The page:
I could be reporting on the three people who were tied up while their house was robbed of their Playstation 3. I could, but I like nice stories. Wichita Falls TimesRecordNews is running an article about a local physical therapist using Wii Fit to keep her young patients active and engaged in their therapy. We’ve heard similar reports before, and even seen the Wii pop up in retirement communities to keep seniors active. My own grandmother had her first Wii Bowling lesson this weekend!
The article does a great job of explaining how the young patients don’t even think of things like Wii Fit as Therapy, and look forward to it. While I can’t imagine there’s anyone still out there who doubts the way the Wii is breaking new ground and tearing down walls, this article is one of many great arguing points for anyone trying to persuade employers, boards of directors, or funds committees that the Wii can serve a purpose beyond “video games.”
Junko Yoshida, writer for EETimes.com, put together an article entitled The truth about last year’s Xbox 360 recall. The article is wrong from the title on down. Microsoft never once issued a true “recall.” They offered extended coverage for a single well-known and wide-spread issue.
Yoshida continues his inaccuracies when he says that Microsoft developed their own graphics processor, and that’s where the problems came from. He says that only after the “recall” did they call up a “United States” based company, which he assumes was the former ATi. First: ATi is/was Canadian based. Now part of AMD, the graphics chip division still resides mostly in Canada. Second: the Xbox 360 has used the ATi R500 “Xenos” chip since it has launched.
Microsoft has admitted there is a problem, isn’t that good enough? Let’s not beat this dead horse anymore, people. Especially not with hit-grabbing tactics filled with inaccurate reporting.
For anyone who was an original member of the Playstation Underground, this shouldn’t come as a big surprise. Sony Computer Entertainment of America says they will unveil “Qore” this week. Much like the original Playstation Underground discs, Qore is an interactive experience, offering exclusive game content, behind the scenes videos, and all kinds of exclusive news. The new feature will be $2.99 per “issue” or 24.99 for a 13 “issue” subscription. You can see a brief preview of it on Crackle.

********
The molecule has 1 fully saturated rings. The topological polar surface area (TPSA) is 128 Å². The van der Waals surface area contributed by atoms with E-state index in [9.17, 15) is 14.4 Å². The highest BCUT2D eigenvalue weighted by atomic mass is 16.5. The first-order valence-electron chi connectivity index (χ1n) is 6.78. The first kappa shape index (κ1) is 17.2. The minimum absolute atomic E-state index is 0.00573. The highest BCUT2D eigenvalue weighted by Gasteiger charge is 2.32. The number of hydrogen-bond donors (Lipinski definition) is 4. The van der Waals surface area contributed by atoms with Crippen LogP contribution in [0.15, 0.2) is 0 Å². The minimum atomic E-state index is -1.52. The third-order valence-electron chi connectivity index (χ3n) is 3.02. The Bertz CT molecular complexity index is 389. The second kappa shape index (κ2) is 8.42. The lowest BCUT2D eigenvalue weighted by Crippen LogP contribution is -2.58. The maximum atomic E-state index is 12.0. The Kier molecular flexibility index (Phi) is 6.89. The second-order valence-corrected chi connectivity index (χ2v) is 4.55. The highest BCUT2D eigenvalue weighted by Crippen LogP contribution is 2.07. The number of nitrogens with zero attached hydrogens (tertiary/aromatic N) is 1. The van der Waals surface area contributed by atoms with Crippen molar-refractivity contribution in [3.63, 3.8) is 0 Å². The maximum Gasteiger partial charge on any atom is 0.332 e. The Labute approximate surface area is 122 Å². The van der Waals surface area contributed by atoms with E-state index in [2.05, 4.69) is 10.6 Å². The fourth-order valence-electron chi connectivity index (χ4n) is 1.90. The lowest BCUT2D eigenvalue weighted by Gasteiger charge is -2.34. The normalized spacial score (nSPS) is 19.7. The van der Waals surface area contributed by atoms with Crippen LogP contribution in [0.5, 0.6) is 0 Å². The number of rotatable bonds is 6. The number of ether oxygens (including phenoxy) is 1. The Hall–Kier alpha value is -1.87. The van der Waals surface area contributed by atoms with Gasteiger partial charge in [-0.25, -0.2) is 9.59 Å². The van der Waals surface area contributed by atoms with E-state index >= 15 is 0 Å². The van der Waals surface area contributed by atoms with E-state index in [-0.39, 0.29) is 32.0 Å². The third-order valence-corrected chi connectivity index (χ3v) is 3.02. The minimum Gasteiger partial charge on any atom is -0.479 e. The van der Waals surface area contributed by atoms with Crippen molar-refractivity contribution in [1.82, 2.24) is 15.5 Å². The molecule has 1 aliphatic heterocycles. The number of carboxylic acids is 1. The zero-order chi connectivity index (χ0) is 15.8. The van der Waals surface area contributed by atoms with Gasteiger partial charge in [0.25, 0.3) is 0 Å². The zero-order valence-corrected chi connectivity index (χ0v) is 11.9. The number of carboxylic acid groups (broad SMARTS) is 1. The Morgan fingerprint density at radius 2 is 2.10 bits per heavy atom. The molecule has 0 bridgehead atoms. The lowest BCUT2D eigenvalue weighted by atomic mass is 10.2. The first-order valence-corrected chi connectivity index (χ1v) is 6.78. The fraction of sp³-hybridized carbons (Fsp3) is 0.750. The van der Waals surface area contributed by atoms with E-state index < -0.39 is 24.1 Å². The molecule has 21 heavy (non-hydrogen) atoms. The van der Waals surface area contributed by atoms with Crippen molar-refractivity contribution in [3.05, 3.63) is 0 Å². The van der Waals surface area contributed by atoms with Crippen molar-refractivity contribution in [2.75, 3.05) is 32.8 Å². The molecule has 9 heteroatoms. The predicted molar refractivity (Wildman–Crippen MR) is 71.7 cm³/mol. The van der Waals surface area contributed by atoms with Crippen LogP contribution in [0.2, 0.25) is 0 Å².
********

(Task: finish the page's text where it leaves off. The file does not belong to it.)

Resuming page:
It sounds like it wants to compete with well known Xbox Live feature, Inside Xbox. “Inside Xbox is Free!” people will boast… and while that is true, it is free, even for “Silver” account holders, the majority of Gold members more than pay for their brief videos and interviews. It may be a little while before we see the value of Qore, but it is something interesting to take a look at. If their sales are lacking, we may see a price adjustment, or if it does extremely well we could see Microsoft try to step up the Inside Xbox offerings.
And so nobody thinks I’m forgetting them, yes, this feature also competes with Nintendo Wii’s new “Nintendo Channel.” Except the Nintendo Channel is strictly streaming video, at this point, it offers no trial version downloads, in game content, etc… See? I’m on top of my game!
WBX: WinBreak Exclusive
Okay, so it’s only an exclusive in that, I may be the only one who cares. 😉
The gear heads (determine just how funny that is as you read on) over at Psyonix are working on their own game. Tired of barely getting recognized for their work in other multi-platinum games, the team that brought us “Burn’t Rubber” in Gears of War is now combining cars and sports… some how.
The team hasn’t officially announced much of anything, but based on their previous publication efforts, the game will be on the Playstation 3 only. Hopefully similarities in the platforms will lead to an Xbox 360 version, as well. The website only points to one image, with the initials “bb” – renamed and shown below:
I did a little detective work to find the picture I put at the top of the article, and thus the title. But the name of the screenshot having the initials “bb” could mean that Crash Course may just be a working title, or “BB” was a hint at a working title – who knows – but for now, I’m calling it Crash Course. 🙂
It’s hard to tell what’s going on in that picture, really, other than a huge ball, and some cars… cars with guns. The game really has no description, so let’s hope some early looks at the game by reviewers are able to decipher more of what’s going on. But graphically, it looks exciting, and the giant Samus Aran morphball looking thing is almost a tease to old school Metroid fans. 😉